posted on Jun, 3 2014 @ 12:54 PM
a reply to: skyblueworld

Now that is quite brilliant. It's like a super charged version of the ancient card weaving method and seems utterly plausible to me.

Practical explanations for mysterious items that are found in considerable quantity are usually the most likely, and considering how many woollen gloves would have been needed this is easily the best explanation i've seen for these - and demonstrated so well too.

I'd love to see what some of ATS's knitters and weavers think of this.

Awesome post, many thanks!

posted on Jun, 3 2014 @ 12:59 PM
It could be a representation of the divisions of the heavens. There is an ancient belief that the true Earth is actually shaped like a dodecahedron. The Egyptians, and Cherokee hold similar views on this topic. They actually said that these were holes ,eyes or halls leading to other planets/star systems. My theory is that these halls lead to ancestral home worlds. Lyra, Sirius, Pleiades etc. The Egyptians called this Star walking. This was the afterlife ability to traverse the heavens at conscious will. In other words, the Soul and Mind leaving Earth for reaches far beyond. This would be achieved using your Lightbody. The physical body has restrictions. The Soul/Spirit has none. This could also explain how the ancients could know about distant star systems. They didn't need rockets to travel through space, just there Souls and consciousness.

posted on Jun, 3 2014 @ 01:07 PM
That took awful lot time and the result was poor. With crochet needle you can do it in less than a hour and much thicker and warm ( and tool less heavier ). I wonder did a hook even crossed his mind while doing this demostration.
I believe he found out an alternative use for the dodecahedron but not the original one.

posted on Jun, 3 2014 @ 01:07 PM
I've done a quick search regarding knitting in Ancient Rome, in in that limited time i have not come up with much of any substance except an old re-enactment forum page.... RomanArmyTalk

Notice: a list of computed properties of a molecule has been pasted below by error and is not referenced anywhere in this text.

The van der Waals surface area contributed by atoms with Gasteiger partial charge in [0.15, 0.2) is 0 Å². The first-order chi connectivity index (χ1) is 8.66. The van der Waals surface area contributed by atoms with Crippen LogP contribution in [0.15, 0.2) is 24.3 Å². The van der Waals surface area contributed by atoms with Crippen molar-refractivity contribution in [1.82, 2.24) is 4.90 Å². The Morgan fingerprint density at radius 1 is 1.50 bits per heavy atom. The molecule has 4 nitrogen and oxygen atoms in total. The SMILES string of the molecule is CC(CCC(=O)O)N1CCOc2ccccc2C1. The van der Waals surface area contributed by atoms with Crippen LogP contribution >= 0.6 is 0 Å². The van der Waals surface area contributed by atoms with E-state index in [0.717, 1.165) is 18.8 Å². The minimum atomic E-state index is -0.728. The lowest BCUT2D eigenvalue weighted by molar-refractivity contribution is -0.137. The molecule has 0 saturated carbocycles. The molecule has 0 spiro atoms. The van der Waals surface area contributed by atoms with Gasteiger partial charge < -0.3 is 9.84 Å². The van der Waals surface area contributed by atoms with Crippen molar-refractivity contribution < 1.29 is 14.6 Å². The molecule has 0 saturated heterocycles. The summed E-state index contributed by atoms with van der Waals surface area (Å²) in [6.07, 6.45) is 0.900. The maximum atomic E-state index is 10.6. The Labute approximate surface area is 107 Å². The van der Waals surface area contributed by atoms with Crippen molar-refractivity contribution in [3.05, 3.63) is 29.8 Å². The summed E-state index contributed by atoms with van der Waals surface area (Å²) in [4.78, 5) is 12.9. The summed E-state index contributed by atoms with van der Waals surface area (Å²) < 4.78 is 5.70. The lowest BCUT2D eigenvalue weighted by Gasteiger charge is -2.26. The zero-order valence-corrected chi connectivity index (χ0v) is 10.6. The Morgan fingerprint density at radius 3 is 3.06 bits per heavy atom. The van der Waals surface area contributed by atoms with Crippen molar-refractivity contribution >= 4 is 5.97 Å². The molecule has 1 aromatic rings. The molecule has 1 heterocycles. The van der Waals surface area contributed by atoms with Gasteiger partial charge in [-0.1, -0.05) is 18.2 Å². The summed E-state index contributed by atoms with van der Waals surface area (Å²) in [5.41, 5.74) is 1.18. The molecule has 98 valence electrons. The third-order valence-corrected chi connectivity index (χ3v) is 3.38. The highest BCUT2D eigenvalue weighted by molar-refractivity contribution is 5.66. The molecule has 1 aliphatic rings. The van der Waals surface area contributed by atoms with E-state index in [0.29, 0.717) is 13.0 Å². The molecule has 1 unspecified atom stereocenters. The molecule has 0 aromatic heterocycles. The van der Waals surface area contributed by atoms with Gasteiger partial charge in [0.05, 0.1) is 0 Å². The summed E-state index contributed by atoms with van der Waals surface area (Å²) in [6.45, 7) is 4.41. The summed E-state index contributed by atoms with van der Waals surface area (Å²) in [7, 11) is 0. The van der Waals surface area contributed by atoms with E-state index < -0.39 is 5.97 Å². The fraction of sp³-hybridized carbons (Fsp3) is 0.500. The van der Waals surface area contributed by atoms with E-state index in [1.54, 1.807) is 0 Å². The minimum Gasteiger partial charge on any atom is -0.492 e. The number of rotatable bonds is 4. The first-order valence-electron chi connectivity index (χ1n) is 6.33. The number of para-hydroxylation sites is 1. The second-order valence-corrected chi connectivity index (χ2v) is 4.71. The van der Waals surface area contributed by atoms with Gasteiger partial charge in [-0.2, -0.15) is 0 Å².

It is suggested here that the Romans had no word for knitting, and that the earliest knitted artefacts discovered so far date from about 400 ad - but this is qualified by stating that this assumes the use of two needles.

Any experts on Roman domestic material culture here?

Also, i am now reading up on the history of knitting \m/

+2 more 
posted on Jun, 3 2014 @ 01:10 PM
Small problem with his theory is that some of these would be too small for use in making gloves, although it has been suggested in the past they might have been used for finger ring-size gauges.

Another anomaly is that their are similar versions of these that are not dodecahedron, but icosahedron; they lack the "finger holes" and necessary number of faces for making gloves. So it would seem that these preclude his solution as to their purpose.

And other variants:

Interestingly enough, dodecahedra have been around since before Roman times and the Romans could have learned of these from the Etruscans; Etruscan dodecahedron from Monte Loffa:

You can also see some of the Etruscan ones look very much like the later Roman ones in this PDF text:

An Etruscan Dodecahedron
Amelia Carolina Sparavigna
Department of Applied Science and Technology